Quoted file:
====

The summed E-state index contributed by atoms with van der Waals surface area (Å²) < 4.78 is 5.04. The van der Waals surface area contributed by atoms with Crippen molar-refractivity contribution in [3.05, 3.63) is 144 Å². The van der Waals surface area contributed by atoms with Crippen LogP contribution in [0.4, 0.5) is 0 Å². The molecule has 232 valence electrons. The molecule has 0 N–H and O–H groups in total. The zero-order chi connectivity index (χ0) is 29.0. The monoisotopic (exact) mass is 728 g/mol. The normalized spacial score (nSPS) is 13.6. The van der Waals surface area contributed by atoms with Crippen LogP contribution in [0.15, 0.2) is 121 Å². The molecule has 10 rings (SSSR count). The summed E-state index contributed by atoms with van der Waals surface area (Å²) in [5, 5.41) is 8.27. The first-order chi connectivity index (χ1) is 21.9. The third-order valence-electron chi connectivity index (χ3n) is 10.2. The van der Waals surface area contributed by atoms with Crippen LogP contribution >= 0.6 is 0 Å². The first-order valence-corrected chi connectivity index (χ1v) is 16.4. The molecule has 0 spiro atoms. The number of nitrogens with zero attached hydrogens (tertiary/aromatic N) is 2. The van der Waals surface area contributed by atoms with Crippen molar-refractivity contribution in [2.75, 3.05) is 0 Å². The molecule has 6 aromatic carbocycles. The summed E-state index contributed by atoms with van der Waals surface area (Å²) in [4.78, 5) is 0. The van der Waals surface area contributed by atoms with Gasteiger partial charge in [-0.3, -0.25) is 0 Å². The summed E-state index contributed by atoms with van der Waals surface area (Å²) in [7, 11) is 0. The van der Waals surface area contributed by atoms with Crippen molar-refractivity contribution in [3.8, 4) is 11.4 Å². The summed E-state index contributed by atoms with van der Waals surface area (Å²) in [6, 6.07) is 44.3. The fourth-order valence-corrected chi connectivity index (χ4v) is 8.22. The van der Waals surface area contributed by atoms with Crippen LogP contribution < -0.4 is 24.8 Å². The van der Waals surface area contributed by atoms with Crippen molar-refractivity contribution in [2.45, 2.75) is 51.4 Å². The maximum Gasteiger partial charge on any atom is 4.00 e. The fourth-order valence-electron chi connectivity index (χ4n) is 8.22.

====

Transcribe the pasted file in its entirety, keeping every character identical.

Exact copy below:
The summed E-state index contributed by atoms with van der Waals surface area (Å²) < 4.78 is 5.04. The van der Waals surface area contributed by atoms with Crippen molar-refractivity contribution in [3.05, 3.63) is 144 Å². The van der Waals surface area contributed by atoms with Crippen LogP contribution in [0.4, 0.5) is 0 Å². The molecule has 232 valence electrons. The molecule has 0 N–H and O–H groups in total. The zero-order chi connectivity index (χ0) is 29.0. The monoisotopic (exact) mass is 728 g/mol. The normalized spacial score (nSPS) is 13.6. The van der Waals surface area contributed by atoms with Crippen LogP contribution in [0.15, 0.2) is 121 Å². The molecule has 10 rings (SSSR count). The summed E-state index contributed by atoms with van der Waals surface area (Å²) in [5, 5.41) is 8.27. The first-order chi connectivity index (χ1) is 21.9. The third-order valence-electron chi connectivity index (χ3n) is 10.2. The van der Waals surface area contributed by atoms with Crippen LogP contribution >= 0.6 is 0 Å². The first-order valence-corrected chi connectivity index (χ1v) is 16.4. The molecule has 0 spiro atoms. The number of nitrogens with zero attached hydrogens (tertiary/aromatic N) is 2. The van der Waals surface area contributed by atoms with Crippen molar-refractivity contribution in [2.75, 3.05) is 0 Å². The molecule has 6 aromatic carbocycles. The summed E-state index contributed by atoms with van der Waals surface area (Å²) in [4.78, 5) is 0. The van der Waals surface area contributed by atoms with Gasteiger partial charge in [-0.3, -0.25) is 0 Å². The summed E-state index contributed by atoms with van der Waals surface area (Å²) in [7, 11) is 0. The van der Waals surface area contributed by atoms with Crippen molar-refractivity contribution in [3.8, 4) is 11.4 Å². The summed E-state index contributed by atoms with van der Waals surface area (Å²) in [6, 6.07) is 44.3. The fourth-order valence-corrected chi connectivity index (χ4v) is 8.22. The van der Waals surface area contributed by atoms with Crippen LogP contribution < -0.4 is 24.8 Å². The van der Waals surface area contributed by atoms with Crippen molar-refractivity contribution in [2.45, 2.75) is 51.4 Å². The maximum Gasteiger partial charge on any atom is 4.00 e. The fourth-order valence-electron chi connectivity index (χ4n) is 8.22.